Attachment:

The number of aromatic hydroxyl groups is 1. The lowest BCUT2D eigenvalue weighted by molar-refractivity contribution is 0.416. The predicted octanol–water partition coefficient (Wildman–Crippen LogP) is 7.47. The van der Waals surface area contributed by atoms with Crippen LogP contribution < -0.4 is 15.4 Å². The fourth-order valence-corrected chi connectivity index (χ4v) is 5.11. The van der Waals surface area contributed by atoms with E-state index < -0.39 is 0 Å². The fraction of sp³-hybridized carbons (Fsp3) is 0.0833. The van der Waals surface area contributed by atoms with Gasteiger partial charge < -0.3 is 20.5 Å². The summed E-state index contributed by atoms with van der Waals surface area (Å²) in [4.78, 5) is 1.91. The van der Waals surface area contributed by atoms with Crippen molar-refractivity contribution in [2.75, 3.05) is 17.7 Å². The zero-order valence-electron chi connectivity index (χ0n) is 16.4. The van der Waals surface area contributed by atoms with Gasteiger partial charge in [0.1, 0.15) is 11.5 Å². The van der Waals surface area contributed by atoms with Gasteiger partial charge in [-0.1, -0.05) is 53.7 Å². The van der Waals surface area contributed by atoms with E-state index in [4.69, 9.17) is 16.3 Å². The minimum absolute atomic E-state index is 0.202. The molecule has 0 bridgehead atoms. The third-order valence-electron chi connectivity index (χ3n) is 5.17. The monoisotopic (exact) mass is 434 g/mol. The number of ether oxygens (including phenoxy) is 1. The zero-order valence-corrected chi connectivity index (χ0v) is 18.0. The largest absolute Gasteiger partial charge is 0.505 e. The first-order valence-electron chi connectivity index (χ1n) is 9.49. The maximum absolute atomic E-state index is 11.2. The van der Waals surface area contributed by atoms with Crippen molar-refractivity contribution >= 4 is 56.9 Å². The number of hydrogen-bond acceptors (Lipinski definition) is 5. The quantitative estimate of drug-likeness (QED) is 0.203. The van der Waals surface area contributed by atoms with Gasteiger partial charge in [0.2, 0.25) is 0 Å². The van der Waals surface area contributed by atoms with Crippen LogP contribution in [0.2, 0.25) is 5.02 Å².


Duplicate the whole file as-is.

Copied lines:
The number of aromatic hydroxyl groups is 1. The lowest BCUT2D eigenvalue weighted by molar-refractivity contribution is 0.416. The predicted octanol–water partition coefficient (Wildman–Crippen LogP) is 7.47. The van der Waals surface area contributed by atoms with Crippen LogP contribution < -0.4 is 15.4 Å². The fourth-order valence-corrected chi connectivity index (χ4v) is 5.11. The van der Waals surface area contributed by atoms with E-state index < -0.39 is 0 Å². The fraction of sp³-hybridized carbons (Fsp3) is 0.0833. The van der Waals surface area contributed by atoms with Gasteiger partial charge < -0.3 is 20.5 Å². The summed E-state index contributed by atoms with van der Waals surface area (Å²) in [4.78, 5) is 1.91. The van der Waals surface area contributed by atoms with Crippen molar-refractivity contribution in [2.75, 3.05) is 17.7 Å². The zero-order valence-electron chi connectivity index (χ0n) is 16.4. The van der Waals surface area contributed by atoms with Gasteiger partial charge in [0.1, 0.15) is 11.5 Å². The van der Waals surface area contributed by atoms with Gasteiger partial charge in [-0.1, -0.05) is 53.7 Å². The van der Waals surface area contributed by atoms with E-state index in [4.69, 9.17) is 16.3 Å². The minimum absolute atomic E-state index is 0.202. The molecule has 0 bridgehead atoms. The third-order valence-electron chi connectivity index (χ3n) is 5.17. The monoisotopic (exact) mass is 434 g/mol. The number of ether oxygens (including phenoxy) is 1. The zero-order valence-corrected chi connectivity index (χ0v) is 18.0. The largest absolute Gasteiger partial charge is 0.505 e. The first-order valence-electron chi connectivity index (χ1n) is 9.49. The maximum absolute atomic E-state index is 11.2. The van der Waals surface area contributed by atoms with Crippen molar-refractivity contribution >= 4 is 56.9 Å². The number of hydrogen-bond acceptors (Lipinski definition) is 5. The quantitative estimate of drug-likeness (QED) is 0.203. The van der Waals surface area contributed by atoms with Gasteiger partial charge in [0.2, 0.25) is 0 Å². The van der Waals surface area contributed by atoms with Crippen LogP contribution in [0.2, 0.25) is 5.02 Å².